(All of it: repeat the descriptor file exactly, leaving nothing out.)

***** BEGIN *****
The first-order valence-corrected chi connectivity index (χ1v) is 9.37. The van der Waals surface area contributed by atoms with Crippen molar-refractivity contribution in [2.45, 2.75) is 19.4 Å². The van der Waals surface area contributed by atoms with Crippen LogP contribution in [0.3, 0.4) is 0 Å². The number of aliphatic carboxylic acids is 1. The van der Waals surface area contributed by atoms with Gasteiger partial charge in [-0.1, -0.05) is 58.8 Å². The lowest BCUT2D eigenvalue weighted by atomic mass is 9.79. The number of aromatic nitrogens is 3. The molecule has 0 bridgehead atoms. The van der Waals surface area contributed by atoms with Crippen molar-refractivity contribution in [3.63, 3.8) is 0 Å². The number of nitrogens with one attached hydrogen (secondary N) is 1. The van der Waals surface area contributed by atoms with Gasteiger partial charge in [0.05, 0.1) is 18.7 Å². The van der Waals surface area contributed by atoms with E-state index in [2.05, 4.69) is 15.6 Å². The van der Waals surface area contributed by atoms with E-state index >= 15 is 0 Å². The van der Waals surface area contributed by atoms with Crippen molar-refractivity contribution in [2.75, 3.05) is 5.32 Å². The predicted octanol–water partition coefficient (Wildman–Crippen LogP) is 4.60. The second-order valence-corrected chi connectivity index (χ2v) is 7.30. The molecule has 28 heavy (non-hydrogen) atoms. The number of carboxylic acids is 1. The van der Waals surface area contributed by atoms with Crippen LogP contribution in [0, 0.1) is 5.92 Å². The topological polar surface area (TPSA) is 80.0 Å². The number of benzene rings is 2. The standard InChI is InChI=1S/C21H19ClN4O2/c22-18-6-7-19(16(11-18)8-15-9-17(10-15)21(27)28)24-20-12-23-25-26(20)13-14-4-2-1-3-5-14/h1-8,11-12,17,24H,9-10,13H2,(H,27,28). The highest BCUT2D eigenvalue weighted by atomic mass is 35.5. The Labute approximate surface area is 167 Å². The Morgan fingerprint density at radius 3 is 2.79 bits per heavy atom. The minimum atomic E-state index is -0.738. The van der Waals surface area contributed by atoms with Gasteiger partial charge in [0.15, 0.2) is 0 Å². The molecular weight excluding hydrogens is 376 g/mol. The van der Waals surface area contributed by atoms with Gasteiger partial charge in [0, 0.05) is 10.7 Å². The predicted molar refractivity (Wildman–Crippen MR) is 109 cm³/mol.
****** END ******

The first-order valence-corrected chi connectivity index (χ1v) is 9.37. The van der Waals surface area contributed by atoms with Crippen molar-refractivity contribution in [2.45, 2.75) is 19.4 Å². The van der Waals surface area contributed by atoms with Crippen LogP contribution in [0.3, 0.4) is 0 Å². The number of aliphatic carboxylic acids is 1. The van der Waals surface area contributed by atoms with Gasteiger partial charge in [-0.1, -0.05) is 58.8 Å². The lowest BCUT2D eigenvalue weighted by atomic mass is 9.79. The number of aromatic nitrogens is 3. The molecule has 0 bridgehead atoms. The van der Waals surface area contributed by atoms with Crippen molar-refractivity contribution in [3.63, 3.8) is 0 Å². The number of nitrogens with one attached hydrogen (secondary N) is 1. The van der Waals surface area contributed by atoms with Gasteiger partial charge in [0.05, 0.1) is 18.7 Å². The van der Waals surface area contributed by atoms with E-state index in [2.05, 4.69) is 15.6 Å². The van der Waals surface area contributed by atoms with E-state index >= 15 is 0 Å². The van der Waals surface area contributed by atoms with Crippen molar-refractivity contribution in [2.75, 3.05) is 5.32 Å². The predicted octanol–water partition coefficient (Wildman–Crippen LogP) is 4.60. The second-order valence-corrected chi connectivity index (χ2v) is 7.30. The molecule has 28 heavy (non-hydrogen) atoms. The number of carboxylic acids is 1. The van der Waals surface area contributed by atoms with Crippen LogP contribution in [0, 0.1) is 5.92 Å². The topological polar surface area (TPSA) is 80.0 Å². The number of benzene rings is 2. The standard InChI is InChI=1S/C21H19ClN4O2/c22-18-6-7-19(16(11-18)8-15-9-17(10-15)21(27)28)24-20-12-23-25-26(20)13-14-4-2-1-3-5-14/h1-8,11-12,17,24H,9-10,13H2,(H,27,28). The highest BCUT2D eigenvalue weighted by atomic mass is 35.5. The Labute approximate surface area is 167 Å². The Morgan fingerprint density at radius 3 is 2.79 bits per heavy atom. The minimum atomic E-state index is -0.738. The van der Waals surface area contributed by atoms with Gasteiger partial charge in [0.15, 0.2) is 0 Å². The molecular weight excluding hydrogens is 376 g/mol. The van der Waals surface area contributed by atoms with Gasteiger partial charge in [0, 0.05) is 10.7 Å². The predicted molar refractivity (Wildman–Crippen MR) is 109 cm³/mol.